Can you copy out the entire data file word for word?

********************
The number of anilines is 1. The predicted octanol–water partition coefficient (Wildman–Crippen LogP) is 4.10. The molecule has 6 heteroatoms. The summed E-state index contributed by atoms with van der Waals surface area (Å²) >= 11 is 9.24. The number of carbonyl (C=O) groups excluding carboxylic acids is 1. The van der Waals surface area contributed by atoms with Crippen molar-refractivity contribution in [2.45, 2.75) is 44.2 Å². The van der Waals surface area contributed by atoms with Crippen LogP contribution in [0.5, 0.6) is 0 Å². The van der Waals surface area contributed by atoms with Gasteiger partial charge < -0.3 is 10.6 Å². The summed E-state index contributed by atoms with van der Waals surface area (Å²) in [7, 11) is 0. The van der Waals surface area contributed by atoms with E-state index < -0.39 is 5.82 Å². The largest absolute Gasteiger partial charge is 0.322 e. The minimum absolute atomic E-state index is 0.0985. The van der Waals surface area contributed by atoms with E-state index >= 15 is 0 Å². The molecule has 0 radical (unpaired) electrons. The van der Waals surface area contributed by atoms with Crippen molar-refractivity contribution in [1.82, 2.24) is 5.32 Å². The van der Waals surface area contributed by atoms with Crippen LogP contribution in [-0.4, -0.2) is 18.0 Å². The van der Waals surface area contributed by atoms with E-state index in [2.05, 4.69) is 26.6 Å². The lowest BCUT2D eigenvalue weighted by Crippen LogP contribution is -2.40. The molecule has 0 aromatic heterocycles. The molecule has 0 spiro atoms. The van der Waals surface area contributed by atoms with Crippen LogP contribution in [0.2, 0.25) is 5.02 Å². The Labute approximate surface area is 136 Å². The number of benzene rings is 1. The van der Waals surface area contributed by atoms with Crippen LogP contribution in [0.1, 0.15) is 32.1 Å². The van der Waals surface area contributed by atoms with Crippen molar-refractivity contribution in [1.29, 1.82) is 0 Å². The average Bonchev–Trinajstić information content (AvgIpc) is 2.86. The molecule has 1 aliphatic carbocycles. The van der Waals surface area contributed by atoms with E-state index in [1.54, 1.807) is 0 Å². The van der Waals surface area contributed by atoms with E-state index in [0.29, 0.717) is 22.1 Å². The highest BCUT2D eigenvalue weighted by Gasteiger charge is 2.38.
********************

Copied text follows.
The number of anilines is 1. The predicted octanol–water partition coefficient (Wildman–Crippen LogP) is 4.10. The molecule has 6 heteroatoms. The summed E-state index contributed by atoms with van der Waals surface area (Å²) >= 11 is 9.24. The number of carbonyl (C=O) groups excluding carboxylic acids is 1. The van der Waals surface area contributed by atoms with Crippen molar-refractivity contribution in [2.45, 2.75) is 44.2 Å². The van der Waals surface area contributed by atoms with Crippen LogP contribution in [0.5, 0.6) is 0 Å². The van der Waals surface area contributed by atoms with Gasteiger partial charge < -0.3 is 10.6 Å². The summed E-state index contributed by atoms with van der Waals surface area (Å²) in [7, 11) is 0. The van der Waals surface area contributed by atoms with E-state index < -0.39 is 5.82 Å². The largest absolute Gasteiger partial charge is 0.322 e. The minimum absolute atomic E-state index is 0.0985. The van der Waals surface area contributed by atoms with E-state index >= 15 is 0 Å². The molecule has 0 radical (unpaired) electrons. The van der Waals surface area contributed by atoms with Crippen molar-refractivity contribution in [1.82, 2.24) is 5.32 Å². The van der Waals surface area contributed by atoms with Crippen LogP contribution in [-0.4, -0.2) is 18.0 Å². The van der Waals surface area contributed by atoms with E-state index in [2.05, 4.69) is 26.6 Å². The lowest BCUT2D eigenvalue weighted by Crippen LogP contribution is -2.40. The molecule has 0 aromatic heterocycles. The molecule has 0 spiro atoms. The van der Waals surface area contributed by atoms with Crippen LogP contribution in [0.2, 0.25) is 5.02 Å². The Labute approximate surface area is 136 Å². The number of benzene rings is 1. The van der Waals surface area contributed by atoms with Crippen LogP contribution in [0.1, 0.15) is 32.1 Å². The van der Waals surface area contributed by atoms with Crippen molar-refractivity contribution in [1.29, 1.82) is 0 Å². The average Bonchev–Trinajstić information content (AvgIpc) is 2.86. The molecule has 1 aliphatic carbocycles. The van der Waals surface area contributed by atoms with E-state index in [1.54, 1.807) is 0 Å². The van der Waals surface area contributed by atoms with E-state index in [0.29, 0.717) is 22.1 Å². The highest BCUT2D eigenvalue weighted by Gasteiger charge is 2.38.